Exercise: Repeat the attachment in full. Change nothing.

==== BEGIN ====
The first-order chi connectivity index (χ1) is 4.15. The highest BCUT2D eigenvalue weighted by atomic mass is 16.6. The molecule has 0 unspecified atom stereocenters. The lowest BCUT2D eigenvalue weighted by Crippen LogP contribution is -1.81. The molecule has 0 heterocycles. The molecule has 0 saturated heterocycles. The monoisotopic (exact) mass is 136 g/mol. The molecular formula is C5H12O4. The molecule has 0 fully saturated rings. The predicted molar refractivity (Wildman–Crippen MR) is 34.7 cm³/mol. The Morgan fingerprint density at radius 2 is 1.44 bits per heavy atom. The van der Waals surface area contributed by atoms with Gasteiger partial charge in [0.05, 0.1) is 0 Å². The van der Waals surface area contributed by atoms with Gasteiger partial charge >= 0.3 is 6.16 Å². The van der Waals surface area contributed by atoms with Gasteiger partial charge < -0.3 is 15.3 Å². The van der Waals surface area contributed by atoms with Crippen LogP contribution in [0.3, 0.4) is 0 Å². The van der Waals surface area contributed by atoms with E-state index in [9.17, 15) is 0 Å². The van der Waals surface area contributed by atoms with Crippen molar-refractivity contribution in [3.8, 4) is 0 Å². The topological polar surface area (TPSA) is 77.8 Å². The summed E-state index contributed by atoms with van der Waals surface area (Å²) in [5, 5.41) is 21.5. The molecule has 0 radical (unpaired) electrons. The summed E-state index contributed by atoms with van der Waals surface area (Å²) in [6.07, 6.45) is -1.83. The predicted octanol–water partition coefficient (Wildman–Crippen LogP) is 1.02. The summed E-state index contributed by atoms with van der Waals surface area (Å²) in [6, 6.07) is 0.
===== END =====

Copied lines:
The first-order chi connectivity index (χ1) is 4.15. The highest BCUT2D eigenvalue weighted by atomic mass is 16.6. The molecule has 0 unspecified atom stereocenters. The lowest BCUT2D eigenvalue weighted by Crippen LogP contribution is -1.81. The molecule has 0 heterocycles. The molecule has 0 saturated heterocycles. The monoisotopic (exact) mass is 136 g/mol. The molecular formula is C5H12O4. The molecule has 0 fully saturated rings. The predicted molar refractivity (Wildman–Crippen MR) is 34.7 cm³/mol. The Morgan fingerprint density at radius 2 is 1.44 bits per heavy atom. The van der Waals surface area contributed by atoms with Gasteiger partial charge in [0.05, 0.1) is 0 Å². The van der Waals surface area contributed by atoms with Gasteiger partial charge >= 0.3 is 6.16 Å². The van der Waals surface area contributed by atoms with Gasteiger partial charge < -0.3 is 15.3 Å². The van der Waals surface area contributed by atoms with Crippen LogP contribution in [0.3, 0.4) is 0 Å². The van der Waals surface area contributed by atoms with E-state index in [9.17, 15) is 0 Å². The van der Waals surface area contributed by atoms with Crippen molar-refractivity contribution in [3.8, 4) is 0 Å². The topological polar surface area (TPSA) is 77.8 Å². The summed E-state index contributed by atoms with van der Waals surface area (Å²) in [5, 5.41) is 21.5. The molecule has 0 radical (unpaired) electrons. The summed E-state index contributed by atoms with van der Waals surface area (Å²) in [6.07, 6.45) is -1.83. The predicted octanol–water partition coefficient (Wildman–Crippen LogP) is 1.02. The summed E-state index contributed by atoms with van der Waals surface area (Å²) in [6, 6.07) is 0.